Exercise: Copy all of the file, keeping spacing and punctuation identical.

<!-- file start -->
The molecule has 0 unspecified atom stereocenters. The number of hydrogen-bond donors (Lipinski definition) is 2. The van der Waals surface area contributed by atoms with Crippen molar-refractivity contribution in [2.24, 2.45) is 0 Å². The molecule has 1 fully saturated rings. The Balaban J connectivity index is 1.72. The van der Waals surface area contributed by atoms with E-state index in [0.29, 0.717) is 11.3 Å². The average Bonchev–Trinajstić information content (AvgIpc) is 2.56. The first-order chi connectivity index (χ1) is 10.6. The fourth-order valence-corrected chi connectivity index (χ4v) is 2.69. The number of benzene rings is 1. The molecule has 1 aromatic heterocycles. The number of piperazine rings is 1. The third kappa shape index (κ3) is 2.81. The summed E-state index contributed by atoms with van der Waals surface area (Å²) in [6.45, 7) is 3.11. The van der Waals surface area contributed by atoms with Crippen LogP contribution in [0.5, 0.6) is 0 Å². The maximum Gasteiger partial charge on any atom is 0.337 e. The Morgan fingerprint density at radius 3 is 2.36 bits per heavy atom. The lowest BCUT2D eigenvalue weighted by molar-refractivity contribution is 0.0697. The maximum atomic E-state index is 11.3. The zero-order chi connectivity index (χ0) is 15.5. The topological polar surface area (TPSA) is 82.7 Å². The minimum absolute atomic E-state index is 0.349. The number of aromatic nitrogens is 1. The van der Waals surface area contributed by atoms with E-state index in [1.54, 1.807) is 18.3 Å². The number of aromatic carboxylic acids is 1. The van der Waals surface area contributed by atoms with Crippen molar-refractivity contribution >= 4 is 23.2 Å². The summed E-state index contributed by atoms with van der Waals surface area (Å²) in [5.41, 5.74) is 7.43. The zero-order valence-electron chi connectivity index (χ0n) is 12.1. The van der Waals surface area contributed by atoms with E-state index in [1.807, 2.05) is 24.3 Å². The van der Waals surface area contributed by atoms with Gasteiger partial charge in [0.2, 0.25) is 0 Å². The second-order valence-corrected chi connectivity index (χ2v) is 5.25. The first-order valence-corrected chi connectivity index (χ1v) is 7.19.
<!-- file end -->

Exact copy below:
The molecule has 0 unspecified atom stereocenters. The number of hydrogen-bond donors (Lipinski definition) is 2. The van der Waals surface area contributed by atoms with Crippen molar-refractivity contribution in [2.24, 2.45) is 0 Å². The molecule has 1 fully saturated rings. The Balaban J connectivity index is 1.72. The van der Waals surface area contributed by atoms with E-state index in [0.29, 0.717) is 11.3 Å². The average Bonchev–Trinajstić information content (AvgIpc) is 2.56. The first-order chi connectivity index (χ1) is 10.6. The fourth-order valence-corrected chi connectivity index (χ4v) is 2.69. The number of benzene rings is 1. The molecule has 1 aromatic heterocycles. The number of piperazine rings is 1. The third kappa shape index (κ3) is 2.81. The summed E-state index contributed by atoms with van der Waals surface area (Å²) in [6.45, 7) is 3.11. The van der Waals surface area contributed by atoms with Crippen LogP contribution in [0.5, 0.6) is 0 Å². The maximum Gasteiger partial charge on any atom is 0.337 e. The Morgan fingerprint density at radius 3 is 2.36 bits per heavy atom. The lowest BCUT2D eigenvalue weighted by molar-refractivity contribution is 0.0697. The maximum atomic E-state index is 11.3. The zero-order chi connectivity index (χ0) is 15.5. The topological polar surface area (TPSA) is 82.7 Å². The minimum absolute atomic E-state index is 0.349. The number of aromatic nitrogens is 1. The van der Waals surface area contributed by atoms with E-state index in [1.54, 1.807) is 18.3 Å². The number of aromatic carboxylic acids is 1. The van der Waals surface area contributed by atoms with Crippen molar-refractivity contribution >= 4 is 23.2 Å². The summed E-state index contributed by atoms with van der Waals surface area (Å²) in [5.41, 5.74) is 7.43. The zero-order valence-electron chi connectivity index (χ0n) is 12.1. The van der Waals surface area contributed by atoms with E-state index in [1.807, 2.05) is 24.3 Å². The van der Waals surface area contributed by atoms with Gasteiger partial charge in [0.2, 0.25) is 0 Å². The second-order valence-corrected chi connectivity index (χ2v) is 5.25. The first-order valence-corrected chi connectivity index (χ1v) is 7.19.